What we are reading: Episode 48
In the wake of the killing of George Floyd, many of my friends gave me reading recommendations. The book I want to talk about today is one of those.
Why this book?
I picked this book amongst the many recommended partly because it’s about the British black experience. I am also reading a book called “Reconstructing the Gospel: Finding freedom from slaveholder religion” by Jonathan Wilson-Hartsgrove. It is a fascinating and deeply moving book about the consequences of slavery in United States. I will record a review of that book in due course.
Understanding the black American perspective is helpful, but I felt the need for a British perspective on the British experience. Hence I prioritised Ben Lindsay’s book.
What Is the book about?
In Ben’s own words from the introduction:
“Christians should be both angry about racial discrimination, particularly in the UK Church, and courageous in wanting to change the situation. I’m hopeful that the UK Church can truly represent the glorious picture painted in Revelation 7.9, where ‘every nation, from all tribes and peoples and languages’ will worship Jesus. For that to happen, the UK Church will need to examine itself; it will need ‘to move into the river of the black experience’. We need to open the discussion and start talking about the black experience within a church context. The Church has been silent for too long on the issue of racism. We need to talk about race.”
Lindsay, Ben; Lindsay, Ben. We Need To Talk About Race (p. 21). SPCK. Kindle Edition.
The book contains helpful teaching about experience, history and scripture. All of this is valuable, and I will go on to speak about it more in a moment, but perhaps the most significant aspect of the book is the fact that it courageously addresses an issue which is so poorly understood by people like myself.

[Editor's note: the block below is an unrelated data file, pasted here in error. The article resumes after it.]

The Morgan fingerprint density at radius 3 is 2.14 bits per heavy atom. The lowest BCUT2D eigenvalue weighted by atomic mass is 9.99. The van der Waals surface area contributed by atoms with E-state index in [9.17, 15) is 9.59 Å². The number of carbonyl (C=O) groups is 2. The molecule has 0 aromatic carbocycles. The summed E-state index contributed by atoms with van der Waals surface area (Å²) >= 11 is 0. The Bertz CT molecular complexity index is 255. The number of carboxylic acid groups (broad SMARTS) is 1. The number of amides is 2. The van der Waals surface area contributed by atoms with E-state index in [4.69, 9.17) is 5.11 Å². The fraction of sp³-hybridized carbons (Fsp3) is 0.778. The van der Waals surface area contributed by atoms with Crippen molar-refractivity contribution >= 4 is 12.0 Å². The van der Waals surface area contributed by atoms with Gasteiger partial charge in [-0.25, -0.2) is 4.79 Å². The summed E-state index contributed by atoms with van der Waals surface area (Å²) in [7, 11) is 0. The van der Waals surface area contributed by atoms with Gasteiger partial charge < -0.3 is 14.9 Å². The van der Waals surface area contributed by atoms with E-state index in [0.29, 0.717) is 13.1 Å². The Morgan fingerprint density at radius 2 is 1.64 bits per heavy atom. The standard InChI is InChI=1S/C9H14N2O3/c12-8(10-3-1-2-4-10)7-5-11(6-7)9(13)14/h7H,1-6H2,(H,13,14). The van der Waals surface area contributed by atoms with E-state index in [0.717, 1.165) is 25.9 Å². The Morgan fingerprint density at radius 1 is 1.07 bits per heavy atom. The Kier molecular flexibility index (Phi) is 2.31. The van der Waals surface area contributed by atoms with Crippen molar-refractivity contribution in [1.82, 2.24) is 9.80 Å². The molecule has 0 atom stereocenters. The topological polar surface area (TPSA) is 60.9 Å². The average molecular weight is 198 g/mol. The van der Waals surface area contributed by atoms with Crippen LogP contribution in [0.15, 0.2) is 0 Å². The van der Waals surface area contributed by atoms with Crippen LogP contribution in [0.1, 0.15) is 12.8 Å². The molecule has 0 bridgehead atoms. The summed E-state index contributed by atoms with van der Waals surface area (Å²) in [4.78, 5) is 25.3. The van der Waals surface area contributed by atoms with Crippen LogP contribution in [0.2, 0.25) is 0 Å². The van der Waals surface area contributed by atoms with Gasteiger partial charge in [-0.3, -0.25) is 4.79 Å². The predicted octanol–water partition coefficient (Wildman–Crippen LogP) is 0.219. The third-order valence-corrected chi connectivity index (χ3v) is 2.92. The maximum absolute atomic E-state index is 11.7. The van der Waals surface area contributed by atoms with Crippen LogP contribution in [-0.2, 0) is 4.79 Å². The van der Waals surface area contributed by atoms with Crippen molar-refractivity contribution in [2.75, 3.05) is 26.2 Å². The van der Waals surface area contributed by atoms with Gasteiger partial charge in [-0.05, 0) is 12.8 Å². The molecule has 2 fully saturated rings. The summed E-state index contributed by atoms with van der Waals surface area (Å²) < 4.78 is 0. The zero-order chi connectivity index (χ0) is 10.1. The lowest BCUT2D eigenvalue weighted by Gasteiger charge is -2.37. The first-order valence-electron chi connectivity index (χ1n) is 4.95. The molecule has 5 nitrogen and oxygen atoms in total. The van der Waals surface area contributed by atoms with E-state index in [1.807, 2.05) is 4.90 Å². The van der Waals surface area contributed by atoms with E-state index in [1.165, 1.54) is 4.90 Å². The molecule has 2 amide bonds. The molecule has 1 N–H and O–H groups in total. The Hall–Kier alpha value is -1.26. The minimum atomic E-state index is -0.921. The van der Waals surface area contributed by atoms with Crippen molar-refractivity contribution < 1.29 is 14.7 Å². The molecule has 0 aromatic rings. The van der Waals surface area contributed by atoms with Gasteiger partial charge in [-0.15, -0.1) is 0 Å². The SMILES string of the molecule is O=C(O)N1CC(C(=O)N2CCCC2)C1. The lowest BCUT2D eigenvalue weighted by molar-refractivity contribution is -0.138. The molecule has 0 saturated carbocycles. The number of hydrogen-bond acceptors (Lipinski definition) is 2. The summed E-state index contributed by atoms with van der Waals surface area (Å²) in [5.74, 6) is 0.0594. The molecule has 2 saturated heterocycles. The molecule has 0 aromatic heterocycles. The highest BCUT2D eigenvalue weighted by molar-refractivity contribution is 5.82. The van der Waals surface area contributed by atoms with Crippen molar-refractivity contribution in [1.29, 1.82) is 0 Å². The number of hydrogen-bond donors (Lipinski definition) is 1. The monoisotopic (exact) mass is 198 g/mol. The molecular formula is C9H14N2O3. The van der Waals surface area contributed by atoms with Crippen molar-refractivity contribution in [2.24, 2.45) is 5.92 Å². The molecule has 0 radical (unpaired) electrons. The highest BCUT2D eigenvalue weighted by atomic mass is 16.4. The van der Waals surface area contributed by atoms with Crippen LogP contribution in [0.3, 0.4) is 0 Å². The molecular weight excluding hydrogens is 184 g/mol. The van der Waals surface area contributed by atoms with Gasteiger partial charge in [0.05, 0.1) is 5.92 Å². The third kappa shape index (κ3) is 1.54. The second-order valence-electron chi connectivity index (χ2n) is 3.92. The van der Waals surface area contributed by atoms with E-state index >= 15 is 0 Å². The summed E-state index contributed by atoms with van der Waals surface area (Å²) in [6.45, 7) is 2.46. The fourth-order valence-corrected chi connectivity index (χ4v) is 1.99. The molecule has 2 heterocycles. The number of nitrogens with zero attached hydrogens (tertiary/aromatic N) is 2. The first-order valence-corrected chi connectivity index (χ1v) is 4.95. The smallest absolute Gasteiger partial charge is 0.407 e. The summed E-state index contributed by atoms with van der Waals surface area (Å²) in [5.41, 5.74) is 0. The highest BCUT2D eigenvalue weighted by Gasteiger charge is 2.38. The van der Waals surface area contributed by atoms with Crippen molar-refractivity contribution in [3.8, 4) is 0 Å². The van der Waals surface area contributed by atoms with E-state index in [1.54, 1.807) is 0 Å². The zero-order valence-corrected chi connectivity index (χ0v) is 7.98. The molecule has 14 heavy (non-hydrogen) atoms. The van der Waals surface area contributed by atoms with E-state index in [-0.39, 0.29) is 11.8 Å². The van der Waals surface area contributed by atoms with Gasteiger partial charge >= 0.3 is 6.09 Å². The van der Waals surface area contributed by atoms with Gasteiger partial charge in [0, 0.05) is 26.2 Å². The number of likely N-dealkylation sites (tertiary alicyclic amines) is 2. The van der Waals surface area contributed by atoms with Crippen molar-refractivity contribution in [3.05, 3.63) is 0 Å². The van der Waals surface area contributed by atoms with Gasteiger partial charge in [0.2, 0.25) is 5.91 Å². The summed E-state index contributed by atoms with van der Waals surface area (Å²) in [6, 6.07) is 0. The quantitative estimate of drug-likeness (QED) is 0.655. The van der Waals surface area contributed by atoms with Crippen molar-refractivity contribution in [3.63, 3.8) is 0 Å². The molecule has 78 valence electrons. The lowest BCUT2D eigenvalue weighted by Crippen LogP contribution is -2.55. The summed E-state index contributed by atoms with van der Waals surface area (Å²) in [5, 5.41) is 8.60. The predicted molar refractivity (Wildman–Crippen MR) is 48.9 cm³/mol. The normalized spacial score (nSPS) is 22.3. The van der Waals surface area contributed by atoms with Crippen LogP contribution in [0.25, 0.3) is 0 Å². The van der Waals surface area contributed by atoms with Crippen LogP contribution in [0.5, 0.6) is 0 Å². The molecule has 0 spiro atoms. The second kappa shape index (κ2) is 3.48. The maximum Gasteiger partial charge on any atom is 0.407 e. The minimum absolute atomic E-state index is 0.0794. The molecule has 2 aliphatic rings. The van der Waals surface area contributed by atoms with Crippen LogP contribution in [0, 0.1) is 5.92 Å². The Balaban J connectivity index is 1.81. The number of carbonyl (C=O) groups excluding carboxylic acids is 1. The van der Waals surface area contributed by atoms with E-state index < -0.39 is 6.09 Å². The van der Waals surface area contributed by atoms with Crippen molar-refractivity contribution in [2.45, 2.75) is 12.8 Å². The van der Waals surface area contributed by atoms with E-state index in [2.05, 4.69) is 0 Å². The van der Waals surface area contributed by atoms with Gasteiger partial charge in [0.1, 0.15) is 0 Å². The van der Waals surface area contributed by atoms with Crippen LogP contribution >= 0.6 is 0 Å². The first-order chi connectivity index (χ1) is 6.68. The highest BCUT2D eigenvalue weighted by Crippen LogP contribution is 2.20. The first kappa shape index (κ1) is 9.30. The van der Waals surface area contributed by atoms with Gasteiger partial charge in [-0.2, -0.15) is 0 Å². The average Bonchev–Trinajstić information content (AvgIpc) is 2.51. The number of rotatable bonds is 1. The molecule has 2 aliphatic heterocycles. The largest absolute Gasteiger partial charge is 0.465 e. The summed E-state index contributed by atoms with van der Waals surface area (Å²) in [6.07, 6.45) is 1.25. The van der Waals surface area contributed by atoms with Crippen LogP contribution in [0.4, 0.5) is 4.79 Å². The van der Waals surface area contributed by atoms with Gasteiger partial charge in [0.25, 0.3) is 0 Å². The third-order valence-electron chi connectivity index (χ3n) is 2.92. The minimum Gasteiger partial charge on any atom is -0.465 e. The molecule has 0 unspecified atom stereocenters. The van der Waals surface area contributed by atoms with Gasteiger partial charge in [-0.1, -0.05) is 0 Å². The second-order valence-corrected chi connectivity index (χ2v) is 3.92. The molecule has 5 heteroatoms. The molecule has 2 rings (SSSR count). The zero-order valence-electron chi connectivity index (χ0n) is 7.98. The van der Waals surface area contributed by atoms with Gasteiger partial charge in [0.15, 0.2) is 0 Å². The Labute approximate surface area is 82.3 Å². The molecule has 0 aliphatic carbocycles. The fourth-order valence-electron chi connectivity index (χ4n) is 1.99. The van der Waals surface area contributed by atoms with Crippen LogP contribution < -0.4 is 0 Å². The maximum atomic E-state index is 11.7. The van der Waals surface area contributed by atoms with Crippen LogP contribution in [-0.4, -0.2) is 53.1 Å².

An overview of the book
In most of these recordings I take us through a book step-by-step. However, with this one, I would prefer to talk about it’s overall effect on me. Because, whilst I learn some very interesting and helpful specific lessons regarding scripture, history and experience, my main reason for picking up the book was to enter a world somewhat alien to myself.
Ben’s writing does this for me. I will never fully grasp the black British experience, but I can listen. Reading is a form of listening. Listening with the opportunity to reflect and change.
In today’s recording I will include some quotes from the book and more extended thoughts. As far as this blog is concerned I will restrict myself to Giving you these key points which stood out to me from the book.
- Diversity is not the goal, inclusivity is.
- Inclusivity is not assimilation. Distinction and difference can be celebrated without becoming something which divides.
- I have heard stories of racism in the past and listened sympathetically. I have been interested to hear them, and, of course, appalled at the pain inflicted on my friends. However, I feel the need more now to not simply receive those stories, but seek them out.
The book has had a profound effect on the way that I think about race. To be honest, in many ways, I’m still processing it. What does it mean for me? What does it mean for my local congregation? What does it mean with the way I engage with people from a different race in my church, but also in my community?
I hope my behaviour will grow in Christ-likeness in these areas, and I expect that what I’m learning now is but the beginnings of a lifetime of learning. I pray and hope my heart and mind will remain open.
I conclude with one more quote from Ben:
“As Christians, we are to model the sacrificial, inclusive, impartial, humble approach of Jesus and be intentional in crossing the racial divides in our communities.” page 151
Have you read this book? Have you read other books on race and Christianity? I’d be grateful if you could recommend more books to me, but also why do you think they are significant.
Please add your comments on this week’s topic. We learn best when we learn in community.
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“Worship the LORD with gladness; come before him with joyful songs.” (Psalms 100:2 NIV11)
God bless, Malcolm